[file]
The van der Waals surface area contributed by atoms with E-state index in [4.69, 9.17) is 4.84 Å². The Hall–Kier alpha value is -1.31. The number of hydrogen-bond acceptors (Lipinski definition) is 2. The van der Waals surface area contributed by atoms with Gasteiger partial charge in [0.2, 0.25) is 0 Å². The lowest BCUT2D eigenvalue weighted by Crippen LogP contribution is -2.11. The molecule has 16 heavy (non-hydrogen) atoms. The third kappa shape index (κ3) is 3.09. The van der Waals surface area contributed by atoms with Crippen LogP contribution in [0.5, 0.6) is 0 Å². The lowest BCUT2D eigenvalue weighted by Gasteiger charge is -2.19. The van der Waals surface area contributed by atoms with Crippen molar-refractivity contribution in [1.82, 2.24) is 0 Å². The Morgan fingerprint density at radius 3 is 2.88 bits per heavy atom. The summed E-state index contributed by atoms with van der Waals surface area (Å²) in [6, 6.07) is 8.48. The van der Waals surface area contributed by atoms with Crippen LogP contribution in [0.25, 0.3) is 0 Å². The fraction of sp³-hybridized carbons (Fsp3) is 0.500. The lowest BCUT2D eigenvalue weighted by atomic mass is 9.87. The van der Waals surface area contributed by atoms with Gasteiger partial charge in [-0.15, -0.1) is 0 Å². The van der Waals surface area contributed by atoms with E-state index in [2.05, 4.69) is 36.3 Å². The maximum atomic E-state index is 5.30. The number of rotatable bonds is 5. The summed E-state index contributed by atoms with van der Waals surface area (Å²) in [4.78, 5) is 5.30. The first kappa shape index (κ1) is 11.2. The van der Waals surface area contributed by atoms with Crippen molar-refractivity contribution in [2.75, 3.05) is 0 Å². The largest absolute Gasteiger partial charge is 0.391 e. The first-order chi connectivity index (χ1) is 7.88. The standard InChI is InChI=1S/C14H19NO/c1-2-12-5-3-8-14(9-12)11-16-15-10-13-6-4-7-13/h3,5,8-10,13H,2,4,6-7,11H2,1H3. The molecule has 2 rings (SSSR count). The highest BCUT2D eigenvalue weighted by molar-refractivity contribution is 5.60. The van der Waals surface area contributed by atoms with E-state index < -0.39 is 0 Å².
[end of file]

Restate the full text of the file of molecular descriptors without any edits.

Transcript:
The van der Waals surface area contributed by atoms with E-state index in [4.69, 9.17) is 4.84 Å². The Hall–Kier alpha value is -1.31. The number of hydrogen-bond acceptors (Lipinski definition) is 2. The van der Waals surface area contributed by atoms with Gasteiger partial charge in [0.2, 0.25) is 0 Å². The lowest BCUT2D eigenvalue weighted by Crippen LogP contribution is -2.11. The molecule has 16 heavy (non-hydrogen) atoms. The third kappa shape index (κ3) is 3.09. The van der Waals surface area contributed by atoms with Crippen LogP contribution in [0.5, 0.6) is 0 Å². The lowest BCUT2D eigenvalue weighted by Gasteiger charge is -2.19. The van der Waals surface area contributed by atoms with Crippen molar-refractivity contribution in [1.82, 2.24) is 0 Å². The Morgan fingerprint density at radius 3 is 2.88 bits per heavy atom. The summed E-state index contributed by atoms with van der Waals surface area (Å²) in [6, 6.07) is 8.48. The van der Waals surface area contributed by atoms with Crippen LogP contribution in [0.25, 0.3) is 0 Å². The fraction of sp³-hybridized carbons (Fsp3) is 0.500. The lowest BCUT2D eigenvalue weighted by atomic mass is 9.87. The van der Waals surface area contributed by atoms with Gasteiger partial charge in [-0.15, -0.1) is 0 Å². The van der Waals surface area contributed by atoms with E-state index in [2.05, 4.69) is 36.3 Å². The maximum atomic E-state index is 5.30. The number of rotatable bonds is 5. The summed E-state index contributed by atoms with van der Waals surface area (Å²) in [4.78, 5) is 5.30. The first kappa shape index (κ1) is 11.2. The van der Waals surface area contributed by atoms with Crippen molar-refractivity contribution in [2.75, 3.05) is 0 Å². The largest absolute Gasteiger partial charge is 0.391 e. The first-order chi connectivity index (χ1) is 7.88. The standard InChI is InChI=1S/C14H19NO/c1-2-12-5-3-8-14(9-12)11-16-15-10-13-6-4-7-13/h3,5,8-10,13H,2,4,6-7,11H2,1H3. The molecule has 2 rings (SSSR count). The highest BCUT2D eigenvalue weighted by molar-refractivity contribution is 5.60. The van der Waals surface area contributed by atoms with E-state index < -0.39 is 0 Å².